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Illinois E Coli Attorney

If you or a loved one has suffered from E. coli contamination, you deserve trusted legal representation to fight for your rights. Our Illinois E. Coli attorneys at the Lange Law Firm, PLLC specialize in handling cases related to foodborne illness. Arrange a free consultation to review your E. Coli lawsuit by calling (833) 330-3663 or messaging us online.

Why Choose Our Illinois E. Coli Attorney?

Selecting the right legal representation for your E. Coli lawsuit is crucial for securing a favorable outcome. At The Lange Law Firm, we bring extensive experience in handling E. Coli cases, providing our clients with dedicated advocacy and personalized support. Clients choose us for several reasons:

  • With a track record of securing millions of dollars in compensation for our clients, we have the resources and knowledge to achieve successful outcomes.
  • We firmly believe that food sold for profit should meet safety standards, and we advocate for victims of E. Coli contamination to hold negligent parties accountable.
  • Our firm has a nationwide food safety practice, allowing us to assist victims of severe food poisoning across the United States.
  • Lange has been pleased with the acknowledgment from leading news outlets, which underscores their expertise in food safety advice and reinforces their firm’s unwavering dedication to advocating for their clients’ rights and interests.
  • We understand the challenges our clients face after experiencing E. Coli, and we are committed to providing them with the support and guidance they need to rebuild their lives.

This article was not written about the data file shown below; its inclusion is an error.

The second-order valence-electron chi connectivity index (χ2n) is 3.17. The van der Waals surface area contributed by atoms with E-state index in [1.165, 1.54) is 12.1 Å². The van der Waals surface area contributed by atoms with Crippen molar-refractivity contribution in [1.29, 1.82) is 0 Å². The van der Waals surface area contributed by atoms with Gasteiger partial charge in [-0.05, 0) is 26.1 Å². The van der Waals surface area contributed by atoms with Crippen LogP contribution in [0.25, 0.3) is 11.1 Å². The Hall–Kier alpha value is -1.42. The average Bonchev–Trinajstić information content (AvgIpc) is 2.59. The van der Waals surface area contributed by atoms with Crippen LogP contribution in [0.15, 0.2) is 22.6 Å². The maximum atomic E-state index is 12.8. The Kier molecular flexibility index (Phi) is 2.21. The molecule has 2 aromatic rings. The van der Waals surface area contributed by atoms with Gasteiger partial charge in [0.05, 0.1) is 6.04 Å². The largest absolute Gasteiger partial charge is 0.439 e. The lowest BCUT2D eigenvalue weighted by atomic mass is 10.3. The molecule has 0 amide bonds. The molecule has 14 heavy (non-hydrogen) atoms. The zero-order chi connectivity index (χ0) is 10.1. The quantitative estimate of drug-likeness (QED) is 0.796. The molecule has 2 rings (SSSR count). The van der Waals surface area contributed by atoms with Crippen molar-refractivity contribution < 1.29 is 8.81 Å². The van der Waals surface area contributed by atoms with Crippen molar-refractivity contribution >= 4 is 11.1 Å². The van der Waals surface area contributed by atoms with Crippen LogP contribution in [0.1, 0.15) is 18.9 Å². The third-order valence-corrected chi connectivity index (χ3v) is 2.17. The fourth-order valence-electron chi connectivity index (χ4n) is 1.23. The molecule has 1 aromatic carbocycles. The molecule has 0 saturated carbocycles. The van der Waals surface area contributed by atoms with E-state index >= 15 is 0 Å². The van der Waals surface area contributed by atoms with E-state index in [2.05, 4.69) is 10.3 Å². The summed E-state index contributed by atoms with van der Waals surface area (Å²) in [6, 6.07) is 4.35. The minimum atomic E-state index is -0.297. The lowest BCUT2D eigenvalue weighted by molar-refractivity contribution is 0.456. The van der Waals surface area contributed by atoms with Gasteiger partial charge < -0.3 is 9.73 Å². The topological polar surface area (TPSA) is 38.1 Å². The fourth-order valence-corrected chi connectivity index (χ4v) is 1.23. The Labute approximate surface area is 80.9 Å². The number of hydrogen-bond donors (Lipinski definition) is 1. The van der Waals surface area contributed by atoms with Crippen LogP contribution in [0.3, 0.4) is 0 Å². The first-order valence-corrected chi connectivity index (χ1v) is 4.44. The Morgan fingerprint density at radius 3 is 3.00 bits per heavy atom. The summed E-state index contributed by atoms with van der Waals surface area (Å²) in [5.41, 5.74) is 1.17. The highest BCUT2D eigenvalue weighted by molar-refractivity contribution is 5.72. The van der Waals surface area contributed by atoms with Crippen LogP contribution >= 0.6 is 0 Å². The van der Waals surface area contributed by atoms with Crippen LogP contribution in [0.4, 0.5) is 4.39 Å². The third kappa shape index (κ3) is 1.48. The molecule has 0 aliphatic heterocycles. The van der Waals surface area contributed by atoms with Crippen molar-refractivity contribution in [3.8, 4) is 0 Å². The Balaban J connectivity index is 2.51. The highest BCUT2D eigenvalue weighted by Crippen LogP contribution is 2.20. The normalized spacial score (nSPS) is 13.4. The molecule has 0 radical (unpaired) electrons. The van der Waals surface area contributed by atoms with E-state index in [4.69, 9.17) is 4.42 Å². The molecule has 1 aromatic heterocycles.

Our Victories

Here are a few of the substantial settlements or verdicts our E. Coli lawyers have secured for victims of foodborne illness:

  • $7 Million — on behalf of four people who were injured or died due to a contaminated food product.
  • $4 Million — Products liability case for the family of a 54-year-old man who died.
  • $3.6 Million — Products liability case for the family of a 58-year-old woman who did.
  • $3.6 Million — Products liability case for a 74-year-old man who died.
  • $3.2 Million — Products liability case for a 75-year-old man who died.


How an Illinois E. Coli Attorney Can Benefit Your Case

An E. Coli lawyer can provide numerous benefits to your case:

  • Legal Expertise: Coli lawyers specialize in handling cases related to foodborne illness and have in-depth knowledge of relevant laws, regulations, and legal strategies.
  • Case Evaluation: They can assess the merits of your case, helping you understand your legal options and the potential outcomes.
  • Investigation: An E. Coli attorney can thoroughly investigate the source of the E. Coli contamination, determine liability, and gather evidence to support your claim.
  • Negotiation: They can negotiate with insurance companies and responsible parties on your behalf, seeking fair compensation for your injuries and losses.
  • Litigation: If a fair settlement cannot be reached, E. Coli lawyers are prepared to litigate your case in court, advocating for your rights and pursuing maximum compensation.
  • Support and Guidance: Coli lawyers provide support and guidance throughout the legal process, answering your questions, addressing your concerns, and keeping you informed every step of the way.

Illinois Laws Applicable to E. Coli Cases

Product liability laws in Illinois regulate the accountability of manufacturers, distributors, and sellers for injuries resulting from faulty or dangerous products, including food contaminated with E. coli bacteria. These statutes offer avenues for individuals harmed by consuming contaminated food to pursue legal for their damages.